It is estimated that imprinted genes might account for ~1% of the total genes, or about 300 genes. These genes play key roles in controlling cell proliferation, a particularly important aspect of embryonic development, and cognitive functions. Many paternally expressed genes tend to favor cellular proliferation or to increase the growth of the placenta or the rate of transfer of nutrients from the mother to the embryo through the placenta. Many maternally expressed genes tend to do just the opposite. These observations are well explained in the context of the “the battle of the sexes”, which explains the evolution of imprinting in mammals with in utero development as a tug of war between both sexes. The premise of the theory is that each sex is trying to maximize its reproductive potential. The trick, however, is that females are the sole provider of nutrients for the growth of the fetus during gestation. Taking advantage of this fact, males try to favor the transfer of nutrients from the mother to their offspring to ensure the birth of “healthy babies”, even if this comes at the expense of the mother’s future reproductive fitness. Females, on the other hand, try to tip the balance back to relieve some of the burden placed on them and increase their future reproductive fitness while providing just the right amount of nutrients to the fetus. Today, establishing this delicate balance is the only way to achieve a successful pregnancy. As for example, IGF2, the gene encoding the insulin-like growth factor-2 In humans (and other mammals like mice and pigs) the IGF2 allele inherited from the father (paternal) is expressed; the allele inherited from the mother is not.If both alleles should begin to be expressed in a cell, that cell may develop into a cancer. IGF2r the gene encoding the cell receptor for Igf-2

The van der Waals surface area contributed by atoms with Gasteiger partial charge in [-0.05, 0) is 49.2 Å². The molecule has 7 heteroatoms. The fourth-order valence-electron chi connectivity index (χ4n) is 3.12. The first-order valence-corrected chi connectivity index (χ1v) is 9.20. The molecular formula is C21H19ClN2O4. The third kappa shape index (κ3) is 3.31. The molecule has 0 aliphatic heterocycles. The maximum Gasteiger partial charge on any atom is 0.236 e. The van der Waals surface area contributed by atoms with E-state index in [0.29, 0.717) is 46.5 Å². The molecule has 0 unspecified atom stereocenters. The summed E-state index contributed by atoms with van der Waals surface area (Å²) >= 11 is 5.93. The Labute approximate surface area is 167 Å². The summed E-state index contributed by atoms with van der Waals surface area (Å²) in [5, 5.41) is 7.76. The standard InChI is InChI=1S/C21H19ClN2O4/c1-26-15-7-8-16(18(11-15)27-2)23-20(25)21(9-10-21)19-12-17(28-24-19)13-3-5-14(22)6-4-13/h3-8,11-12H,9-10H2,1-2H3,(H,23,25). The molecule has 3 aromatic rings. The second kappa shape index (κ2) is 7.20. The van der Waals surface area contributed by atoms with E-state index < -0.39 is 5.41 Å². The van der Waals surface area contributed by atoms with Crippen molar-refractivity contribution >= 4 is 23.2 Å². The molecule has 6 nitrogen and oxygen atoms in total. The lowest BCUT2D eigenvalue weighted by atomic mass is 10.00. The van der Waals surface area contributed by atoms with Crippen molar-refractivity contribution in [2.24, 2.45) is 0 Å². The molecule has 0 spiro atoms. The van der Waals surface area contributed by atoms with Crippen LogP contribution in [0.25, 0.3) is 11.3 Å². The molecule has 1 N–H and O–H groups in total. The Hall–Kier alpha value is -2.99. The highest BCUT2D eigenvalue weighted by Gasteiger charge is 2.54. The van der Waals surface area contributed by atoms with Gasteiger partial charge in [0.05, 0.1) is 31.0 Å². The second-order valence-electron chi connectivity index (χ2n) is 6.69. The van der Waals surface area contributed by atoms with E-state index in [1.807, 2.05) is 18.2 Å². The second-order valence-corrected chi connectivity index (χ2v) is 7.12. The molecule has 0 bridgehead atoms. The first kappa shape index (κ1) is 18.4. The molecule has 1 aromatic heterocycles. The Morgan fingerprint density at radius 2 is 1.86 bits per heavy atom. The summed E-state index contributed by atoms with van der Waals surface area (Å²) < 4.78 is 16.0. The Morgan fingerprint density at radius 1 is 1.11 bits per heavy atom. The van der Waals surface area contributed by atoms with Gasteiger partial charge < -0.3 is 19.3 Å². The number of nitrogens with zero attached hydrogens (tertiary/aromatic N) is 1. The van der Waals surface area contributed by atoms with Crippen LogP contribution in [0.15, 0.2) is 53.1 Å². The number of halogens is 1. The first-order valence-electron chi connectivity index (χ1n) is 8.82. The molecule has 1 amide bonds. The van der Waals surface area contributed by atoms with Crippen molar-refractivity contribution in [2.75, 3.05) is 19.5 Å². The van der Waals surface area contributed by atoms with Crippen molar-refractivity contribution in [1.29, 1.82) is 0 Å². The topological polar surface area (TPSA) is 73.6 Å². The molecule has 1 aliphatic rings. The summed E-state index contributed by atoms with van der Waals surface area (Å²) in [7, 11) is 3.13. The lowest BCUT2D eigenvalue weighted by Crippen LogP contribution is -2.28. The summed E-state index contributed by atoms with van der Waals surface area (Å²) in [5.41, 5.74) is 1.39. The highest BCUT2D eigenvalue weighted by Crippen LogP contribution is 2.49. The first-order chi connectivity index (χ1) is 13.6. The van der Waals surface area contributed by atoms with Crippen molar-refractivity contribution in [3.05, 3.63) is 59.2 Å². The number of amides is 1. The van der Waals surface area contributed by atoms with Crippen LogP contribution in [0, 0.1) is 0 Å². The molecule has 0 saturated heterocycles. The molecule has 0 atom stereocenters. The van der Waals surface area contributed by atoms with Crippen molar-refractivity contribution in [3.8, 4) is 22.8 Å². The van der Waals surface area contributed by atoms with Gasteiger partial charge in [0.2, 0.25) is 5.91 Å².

In mice the IGF2r allele inherited from the mother is expressed; that from the father is not. Differential imprinting accounts for this, and the mechanism is described below.


In the father's copy of the IGF2r gene (the imprinted version), In the mother's copy of the gene,  there is an upstream (left) promoter that is unmethylated and active  binding of transcription factors to this upstream promoter enables transcription of the sense strand of the gene to produce Igf2r messenger RNA.  There is also a downstream set of CpG islands that are methylated.


The "battle of the sexes" hypothesis in fact is partly based on studies in animals that suggest growth-promoting imprinted genes help ensure the continuation of the father's genes, a particularly important issue for species in which more than one male can contribute to a single litter of offspring. The mother, however, is more interested in maintaining her own health, biologically speaking, and hence her genes "fight" the paternal genes and limit the size of the embryo or fetus.  When a sperm and egg meet to form an embryo, each has a different pattern of methylated genes. The patterns are not passed on as genes are, but in a chemical battle of the sexes some of the egg and sperm patterns do seem to be inherited. In general, the egg seems to have the upper hand. A pregnant woman's dietary deficits increase her offspring's risk of diabetes, stroke and heart disease later in life. These startling scientific discoveries illuminate the emerging field of epigenetics, in which single nutrients, toxins, behaviors or environmental exposures of any sort can silence or activate a gene without altering its genetic code in any way.